Lifestyle Guides

A beginner’s guide to buying a campervan

From where to buy to what checks to make, here’s all you need to know about buying a campervan.

Campervan parked by lake

The COVID-19 pandemic has led to a surge in interest in campervans, with many motorists planning on ‘staycationing’ more in the near future, or driving rather than flying abroad. 

A campervan can be a wonderful investment, giving you the opportunity of fun-packed beach days, last-minute mini-breaks or longer trips away. But with so many factors to consider before you can hit the open road, it can be difficult to know where to start. 

Thankfully, our guide looks at everything from where to buy and what checks to make, to which campervan essentials to fill it with and additional costs to consider, such as campervan insurance.

Which campervan should I buy?

If you’re new to campervanning, start by answering these questions to help you narrow down your search and find the best campervan for your needs.

How do you plan on using your campervan?

Do you plan to use your campervan for day trips to the seaside, carting surf boards, deck chairs and sun brollies for the family in the back? Or, maybe you and your partner want to take it for weekends away? Perhaps you plan on longer solo trips, and even taking it abroad? 

One of the most important things to consider here is the level of comfort you’re after – people tend to want a little extra luxury if they’re using it regularly or planning on longer trips away. 

Who’s going to be using your campervan?

You’ll want to make sure the campervan has enough beds and travel seats for the number of people you intend on using it.

However, it’s worth remembering that not everyone may want to sleep in the same space. If you plan on taking older children away with you, for example, you might want to look at buying a separate tent for them to sleep in instead. 

What’s your budget?

Having asked yourself about how you’ll use your campervan, and who’s it for, the next thing to look at is your budget. Once you’ve narrowed down a few options, remember to include any repairs or alterations that may need to be made, as the cost of these can soon add up.

If you’re having trouble getting something in your budget range, don’t worry, you still have a few options. For example, if you’re looking at new campervans, maybe a second-hand model is available instead? Or perhaps a campervan that holds its value might be a wise choice, meaning if you’re forced to sell you shouldn’t be left out of pocket. 

Finally, there’s the option of renting a camper for trips away. This can help you decide if van life is for you, while giving you longer to save for the vehicle you desire.

The best way to buy a campervan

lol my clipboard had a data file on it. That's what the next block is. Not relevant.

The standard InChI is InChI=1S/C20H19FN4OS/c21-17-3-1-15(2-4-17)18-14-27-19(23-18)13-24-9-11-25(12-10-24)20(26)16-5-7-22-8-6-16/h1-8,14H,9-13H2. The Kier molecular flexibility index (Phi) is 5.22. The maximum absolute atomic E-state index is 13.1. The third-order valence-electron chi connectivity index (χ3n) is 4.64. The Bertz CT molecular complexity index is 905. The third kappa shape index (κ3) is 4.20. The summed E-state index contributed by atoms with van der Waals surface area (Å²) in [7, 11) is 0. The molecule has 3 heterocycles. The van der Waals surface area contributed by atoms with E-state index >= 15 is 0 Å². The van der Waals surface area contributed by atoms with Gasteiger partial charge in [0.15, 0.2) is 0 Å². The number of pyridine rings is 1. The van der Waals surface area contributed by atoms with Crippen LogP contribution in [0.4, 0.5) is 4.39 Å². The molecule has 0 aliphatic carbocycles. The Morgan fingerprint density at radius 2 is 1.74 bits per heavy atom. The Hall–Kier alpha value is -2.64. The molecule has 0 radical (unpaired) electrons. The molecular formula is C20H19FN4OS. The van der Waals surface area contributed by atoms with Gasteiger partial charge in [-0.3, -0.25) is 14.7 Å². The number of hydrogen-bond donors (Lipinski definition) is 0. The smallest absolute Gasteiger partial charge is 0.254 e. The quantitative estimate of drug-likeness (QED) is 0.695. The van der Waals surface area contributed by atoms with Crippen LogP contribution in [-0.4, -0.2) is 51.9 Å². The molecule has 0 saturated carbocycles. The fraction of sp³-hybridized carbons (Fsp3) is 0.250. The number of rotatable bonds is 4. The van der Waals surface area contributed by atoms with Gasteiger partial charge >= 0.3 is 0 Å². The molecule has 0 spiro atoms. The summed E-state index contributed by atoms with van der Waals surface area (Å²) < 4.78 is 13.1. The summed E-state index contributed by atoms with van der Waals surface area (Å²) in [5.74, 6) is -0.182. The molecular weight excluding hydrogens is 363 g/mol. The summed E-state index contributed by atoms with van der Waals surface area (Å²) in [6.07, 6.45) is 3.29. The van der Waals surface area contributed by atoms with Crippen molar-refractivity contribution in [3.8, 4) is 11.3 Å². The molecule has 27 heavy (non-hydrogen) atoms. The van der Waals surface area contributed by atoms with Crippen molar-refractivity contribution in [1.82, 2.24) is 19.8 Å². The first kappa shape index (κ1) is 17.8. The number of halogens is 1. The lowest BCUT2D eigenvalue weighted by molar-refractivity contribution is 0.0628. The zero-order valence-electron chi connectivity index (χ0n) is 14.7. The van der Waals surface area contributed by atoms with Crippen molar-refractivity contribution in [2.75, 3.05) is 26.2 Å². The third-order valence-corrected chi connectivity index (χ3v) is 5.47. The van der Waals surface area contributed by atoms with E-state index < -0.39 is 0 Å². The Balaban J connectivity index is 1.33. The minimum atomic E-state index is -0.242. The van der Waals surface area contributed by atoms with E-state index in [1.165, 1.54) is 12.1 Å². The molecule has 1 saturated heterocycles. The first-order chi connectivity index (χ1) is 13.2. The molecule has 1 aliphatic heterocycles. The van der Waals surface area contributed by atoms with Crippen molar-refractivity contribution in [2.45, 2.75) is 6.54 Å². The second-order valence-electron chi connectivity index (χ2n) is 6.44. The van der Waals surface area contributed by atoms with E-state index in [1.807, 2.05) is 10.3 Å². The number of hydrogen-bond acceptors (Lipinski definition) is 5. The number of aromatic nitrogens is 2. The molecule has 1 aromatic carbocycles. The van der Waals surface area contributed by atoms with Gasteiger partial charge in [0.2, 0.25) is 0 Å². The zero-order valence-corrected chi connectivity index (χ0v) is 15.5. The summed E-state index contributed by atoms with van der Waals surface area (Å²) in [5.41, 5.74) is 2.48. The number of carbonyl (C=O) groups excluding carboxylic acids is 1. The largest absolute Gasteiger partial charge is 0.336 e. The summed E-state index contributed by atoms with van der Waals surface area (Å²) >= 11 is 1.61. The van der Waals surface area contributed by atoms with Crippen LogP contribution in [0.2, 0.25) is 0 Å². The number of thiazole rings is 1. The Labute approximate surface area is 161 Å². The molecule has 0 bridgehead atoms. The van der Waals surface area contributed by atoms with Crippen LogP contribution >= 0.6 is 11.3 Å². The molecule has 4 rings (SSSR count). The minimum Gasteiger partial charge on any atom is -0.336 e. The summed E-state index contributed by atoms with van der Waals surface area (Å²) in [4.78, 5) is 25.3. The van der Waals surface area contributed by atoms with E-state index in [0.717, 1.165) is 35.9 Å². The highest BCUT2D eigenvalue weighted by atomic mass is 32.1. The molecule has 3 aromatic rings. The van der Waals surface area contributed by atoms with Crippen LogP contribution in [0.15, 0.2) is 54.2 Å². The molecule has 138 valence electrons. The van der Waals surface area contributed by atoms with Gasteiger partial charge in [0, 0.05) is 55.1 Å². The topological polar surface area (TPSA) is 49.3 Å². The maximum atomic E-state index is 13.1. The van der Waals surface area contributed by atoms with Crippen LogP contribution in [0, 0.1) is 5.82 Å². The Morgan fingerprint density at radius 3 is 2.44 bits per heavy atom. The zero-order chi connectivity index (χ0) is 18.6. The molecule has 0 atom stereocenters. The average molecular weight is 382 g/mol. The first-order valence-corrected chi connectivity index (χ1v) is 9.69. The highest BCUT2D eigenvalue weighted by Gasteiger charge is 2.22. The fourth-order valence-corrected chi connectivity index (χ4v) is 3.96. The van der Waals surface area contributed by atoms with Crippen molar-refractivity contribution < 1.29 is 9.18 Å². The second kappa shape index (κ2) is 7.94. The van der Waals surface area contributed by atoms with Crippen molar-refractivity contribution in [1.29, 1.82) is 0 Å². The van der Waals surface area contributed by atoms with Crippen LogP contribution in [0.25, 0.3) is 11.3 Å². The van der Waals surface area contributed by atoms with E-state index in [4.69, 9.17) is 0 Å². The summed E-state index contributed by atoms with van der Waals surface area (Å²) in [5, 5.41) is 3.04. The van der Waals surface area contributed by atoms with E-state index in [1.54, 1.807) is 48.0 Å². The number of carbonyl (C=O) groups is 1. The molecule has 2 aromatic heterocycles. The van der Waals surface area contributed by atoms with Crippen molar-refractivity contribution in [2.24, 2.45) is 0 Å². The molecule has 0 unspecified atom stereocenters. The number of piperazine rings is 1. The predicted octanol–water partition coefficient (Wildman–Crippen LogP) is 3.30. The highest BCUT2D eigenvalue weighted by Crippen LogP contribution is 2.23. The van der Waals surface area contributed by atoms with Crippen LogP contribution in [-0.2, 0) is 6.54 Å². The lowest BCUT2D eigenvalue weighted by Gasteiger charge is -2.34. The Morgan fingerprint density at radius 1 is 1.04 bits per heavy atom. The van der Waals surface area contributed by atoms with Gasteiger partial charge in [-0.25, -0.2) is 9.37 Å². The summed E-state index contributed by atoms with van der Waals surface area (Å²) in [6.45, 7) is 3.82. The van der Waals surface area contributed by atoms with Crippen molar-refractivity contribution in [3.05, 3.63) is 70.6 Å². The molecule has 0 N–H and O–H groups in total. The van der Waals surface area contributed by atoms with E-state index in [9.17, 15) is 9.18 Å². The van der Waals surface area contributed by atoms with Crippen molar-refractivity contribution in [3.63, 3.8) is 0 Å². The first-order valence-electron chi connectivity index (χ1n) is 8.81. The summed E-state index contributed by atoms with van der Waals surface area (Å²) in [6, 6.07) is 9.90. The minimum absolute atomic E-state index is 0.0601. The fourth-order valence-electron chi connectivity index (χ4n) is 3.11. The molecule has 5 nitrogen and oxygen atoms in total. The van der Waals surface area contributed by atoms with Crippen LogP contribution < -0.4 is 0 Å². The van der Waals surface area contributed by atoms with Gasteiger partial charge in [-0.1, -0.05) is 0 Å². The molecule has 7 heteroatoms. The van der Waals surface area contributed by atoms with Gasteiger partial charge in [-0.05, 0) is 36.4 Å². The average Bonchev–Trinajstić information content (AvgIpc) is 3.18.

Three common choices for buying a campervan are either via a dealer, buying privately from the classified ads, or from friends and family. Each way has its pros and cons. 

Buying a campervan from a dealer

Pros

  • Warranty – Many new and used vehicles come with a warranty backed by the manufacturer, giving you peace of mind if anything goes wrong
  • Added consumer protection - If you pay for part or all of the van by credit card, you’ll be covered by section 75 of the Consumer Credit Act. The Consumer Rights Act 2015 will also apply, which says goods must be ‘of a satisfactory quality’, ‘fit for purpose, and ‘as described
  • MOT and vehicle history vetting - A dealer will likely vet the vehicle’s history, including mileage, service record and registration. Almost all approved used vans are sold with a new MOT too. 

Cons

  • Could be more costly - Things such as warranties, extra services, and any dealer’s commissions can bump up the price

When selecting a dealer, be sure to check the company out before you buy. Visit the website to see what kind of vans they sell and read any customer reviews.

You can also check if they’re accredited by motoring organisations, such as the SMMT, British Independent Motor Traders Association or Scottish Motor Traders Association. 

Reputable dealers should be more than happy to let you test drive the vehicle too, something that’s definitely recommended before you part with your cash.

Buying a campervan privately 

Pros

  • Lower prices - The main benefit of buying a campervan from a private seller is the cost, as you may get a better price than you would through a dealer
  • Potentially less pressured environment than at a dealership - Some people don’t enjoy the experience of buying via a dealer, as they may feel pressured into buying by a pushy salesperson

Cons

  • Need to be wary of scams - The obvious downside to buying from a private seller is avoiding potential scams, and secondly getting a vehicle of the quality you expect for your money. Watch out for deals that look to good to be true, as they probably are
  • Less consumer protection if something goes wrong

When looking through classified ads, and the likes of eBay, it’s worth comparing a number of similar vehicles to get a feel for the price of your chosen campervan. Things such as the van’s age, model and general condition will all affect the price you should expect to pay.

If you’re meeting a private seller, it can be a good idea to take someone with you, especially if you’re carrying a large amount of cash. And examine all documents, including things such as its service history and MOT certificate.